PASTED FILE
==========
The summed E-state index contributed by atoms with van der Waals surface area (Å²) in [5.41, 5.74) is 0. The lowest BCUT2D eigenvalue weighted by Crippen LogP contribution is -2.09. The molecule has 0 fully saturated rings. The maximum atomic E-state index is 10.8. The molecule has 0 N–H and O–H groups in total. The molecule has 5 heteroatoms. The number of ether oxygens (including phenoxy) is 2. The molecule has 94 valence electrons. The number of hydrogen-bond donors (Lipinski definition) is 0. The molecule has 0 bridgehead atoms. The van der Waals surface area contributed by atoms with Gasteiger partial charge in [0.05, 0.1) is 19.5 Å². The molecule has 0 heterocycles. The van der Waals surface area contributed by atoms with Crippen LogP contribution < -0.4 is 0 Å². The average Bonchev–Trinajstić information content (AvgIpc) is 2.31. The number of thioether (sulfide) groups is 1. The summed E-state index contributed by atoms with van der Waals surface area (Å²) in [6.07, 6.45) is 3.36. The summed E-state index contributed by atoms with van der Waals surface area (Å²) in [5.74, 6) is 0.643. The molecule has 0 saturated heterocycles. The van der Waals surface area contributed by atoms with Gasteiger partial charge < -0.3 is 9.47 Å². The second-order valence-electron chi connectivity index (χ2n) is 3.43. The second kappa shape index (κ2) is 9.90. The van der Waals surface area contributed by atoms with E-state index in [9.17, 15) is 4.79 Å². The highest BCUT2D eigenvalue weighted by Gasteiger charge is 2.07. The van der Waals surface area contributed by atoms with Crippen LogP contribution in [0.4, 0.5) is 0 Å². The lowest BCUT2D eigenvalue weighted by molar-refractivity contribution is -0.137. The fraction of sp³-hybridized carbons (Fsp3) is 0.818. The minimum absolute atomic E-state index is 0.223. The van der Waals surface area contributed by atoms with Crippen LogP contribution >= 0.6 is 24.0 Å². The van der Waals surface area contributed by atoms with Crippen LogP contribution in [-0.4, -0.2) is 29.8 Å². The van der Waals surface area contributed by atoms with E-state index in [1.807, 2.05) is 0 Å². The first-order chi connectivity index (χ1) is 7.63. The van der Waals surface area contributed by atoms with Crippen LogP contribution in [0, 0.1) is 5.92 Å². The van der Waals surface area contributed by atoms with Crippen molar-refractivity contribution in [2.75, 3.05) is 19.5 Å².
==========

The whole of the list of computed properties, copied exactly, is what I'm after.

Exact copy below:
The summed E-state index contributed by atoms with van der Waals surface area (Å²) in [5.41, 5.74) is 0. The lowest BCUT2D eigenvalue weighted by Crippen LogP contribution is -2.09. The molecule has 0 fully saturated rings. The maximum atomic E-state index is 10.8. The molecule has 0 N–H and O–H groups in total. The molecule has 5 heteroatoms. The number of ether oxygens (including phenoxy) is 2. The molecule has 94 valence electrons. The number of hydrogen-bond donors (Lipinski definition) is 0. The molecule has 0 bridgehead atoms. The van der Waals surface area contributed by atoms with Gasteiger partial charge in [0.05, 0.1) is 19.5 Å². The molecule has 0 heterocycles. The van der Waals surface area contributed by atoms with Crippen LogP contribution < -0.4 is 0 Å². The average Bonchev–Trinajstić information content (AvgIpc) is 2.31. The number of thioether (sulfide) groups is 1. The summed E-state index contributed by atoms with van der Waals surface area (Å²) in [6.07, 6.45) is 3.36. The summed E-state index contributed by atoms with van der Waals surface area (Å²) in [5.74, 6) is 0.643. The molecule has 0 saturated heterocycles. The van der Waals surface area contributed by atoms with Gasteiger partial charge < -0.3 is 9.47 Å². The second-order valence-electron chi connectivity index (χ2n) is 3.43. The second kappa shape index (κ2) is 9.90. The van der Waals surface area contributed by atoms with E-state index in [9.17, 15) is 4.79 Å². The highest BCUT2D eigenvalue weighted by Gasteiger charge is 2.07. The van der Waals surface area contributed by atoms with Crippen LogP contribution in [0.4, 0.5) is 0 Å². The lowest BCUT2D eigenvalue weighted by molar-refractivity contribution is -0.137. The fraction of sp³-hybridized carbons (Fsp3) is 0.818. The minimum absolute atomic E-state index is 0.223. The van der Waals surface area contributed by atoms with Crippen LogP contribution >= 0.6 is 24.0 Å². The van der Waals surface area contributed by atoms with Crippen LogP contribution in [-0.4, -0.2) is 29.8 Å². The van der Waals surface area contributed by atoms with E-state index in [1.807, 2.05) is 0 Å². The first-order chi connectivity index (χ1) is 7.63. The van der Waals surface area contributed by atoms with Crippen LogP contribution in [0, 0.1) is 5.92 Å². The van der Waals surface area contributed by atoms with Crippen molar-refractivity contribution in [2.75, 3.05) is 19.5 Å².